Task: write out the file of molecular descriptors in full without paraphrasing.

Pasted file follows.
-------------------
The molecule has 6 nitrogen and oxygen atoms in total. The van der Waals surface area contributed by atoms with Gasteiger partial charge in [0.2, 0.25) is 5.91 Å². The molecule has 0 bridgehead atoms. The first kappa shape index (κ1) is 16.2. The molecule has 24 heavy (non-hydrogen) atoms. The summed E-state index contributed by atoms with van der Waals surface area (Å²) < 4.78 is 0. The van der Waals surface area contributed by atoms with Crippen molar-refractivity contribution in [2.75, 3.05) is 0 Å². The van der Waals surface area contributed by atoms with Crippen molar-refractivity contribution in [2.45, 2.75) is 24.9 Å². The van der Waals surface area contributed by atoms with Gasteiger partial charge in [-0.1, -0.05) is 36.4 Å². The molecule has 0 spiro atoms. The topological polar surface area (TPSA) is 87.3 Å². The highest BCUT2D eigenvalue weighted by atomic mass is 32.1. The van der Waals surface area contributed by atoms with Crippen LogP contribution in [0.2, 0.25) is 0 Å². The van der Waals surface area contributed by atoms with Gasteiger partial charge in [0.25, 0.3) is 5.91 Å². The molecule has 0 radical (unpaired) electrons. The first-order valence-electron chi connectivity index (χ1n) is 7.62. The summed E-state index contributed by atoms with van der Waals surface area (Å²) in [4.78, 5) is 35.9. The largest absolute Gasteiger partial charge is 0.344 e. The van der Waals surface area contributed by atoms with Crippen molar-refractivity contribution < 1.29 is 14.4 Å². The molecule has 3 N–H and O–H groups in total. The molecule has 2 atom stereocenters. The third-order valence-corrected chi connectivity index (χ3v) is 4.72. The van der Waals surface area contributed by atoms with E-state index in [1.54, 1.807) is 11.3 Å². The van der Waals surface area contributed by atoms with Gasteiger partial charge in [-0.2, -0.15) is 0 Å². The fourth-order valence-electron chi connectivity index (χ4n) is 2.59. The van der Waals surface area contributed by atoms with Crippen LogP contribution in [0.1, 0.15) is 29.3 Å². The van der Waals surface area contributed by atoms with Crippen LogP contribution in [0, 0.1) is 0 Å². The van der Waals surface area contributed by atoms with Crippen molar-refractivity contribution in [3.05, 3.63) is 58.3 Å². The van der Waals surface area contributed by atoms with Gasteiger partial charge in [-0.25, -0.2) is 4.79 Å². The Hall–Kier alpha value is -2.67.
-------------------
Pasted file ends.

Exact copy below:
The molecule has 6 nitrogen and oxygen atoms in total. The van der Waals surface area contributed by atoms with Gasteiger partial charge in [0.2, 0.25) is 5.91 Å². The molecule has 0 bridgehead atoms. The first kappa shape index (κ1) is 16.2. The molecule has 24 heavy (non-hydrogen) atoms. The summed E-state index contributed by atoms with van der Waals surface area (Å²) < 4.78 is 0. The van der Waals surface area contributed by atoms with Crippen molar-refractivity contribution in [2.75, 3.05) is 0 Å². The van der Waals surface area contributed by atoms with Crippen molar-refractivity contribution in [2.45, 2.75) is 24.9 Å². The van der Waals surface area contributed by atoms with Gasteiger partial charge in [-0.1, -0.05) is 36.4 Å². The molecule has 0 spiro atoms. The topological polar surface area (TPSA) is 87.3 Å². The highest BCUT2D eigenvalue weighted by atomic mass is 32.1. The van der Waals surface area contributed by atoms with Crippen LogP contribution in [0.2, 0.25) is 0 Å². The van der Waals surface area contributed by atoms with Gasteiger partial charge in [0.25, 0.3) is 5.91 Å². The molecule has 0 radical (unpaired) electrons. The first-order valence-electron chi connectivity index (χ1n) is 7.62. The summed E-state index contributed by atoms with van der Waals surface area (Å²) in [4.78, 5) is 35.9. The largest absolute Gasteiger partial charge is 0.344 e. The van der Waals surface area contributed by atoms with Crippen molar-refractivity contribution < 1.29 is 14.4 Å². The molecule has 3 N–H and O–H groups in total. The molecule has 2 atom stereocenters. The third-order valence-corrected chi connectivity index (χ3v) is 4.72. The van der Waals surface area contributed by atoms with E-state index in [1.54, 1.807) is 11.3 Å². The van der Waals surface area contributed by atoms with Gasteiger partial charge in [-0.2, -0.15) is 0 Å². The fourth-order valence-electron chi connectivity index (χ4n) is 2.59. The van der Waals surface area contributed by atoms with Crippen LogP contribution in [0.1, 0.15) is 29.3 Å². The van der Waals surface area contributed by atoms with Crippen LogP contribution in [0, 0.1) is 0 Å². The van der Waals surface area contributed by atoms with Crippen molar-refractivity contribution in [3.05, 3.63) is 58.3 Å². The van der Waals surface area contributed by atoms with Gasteiger partial charge in [-0.25, -0.2) is 4.79 Å². The Hall–Kier alpha value is -2.67.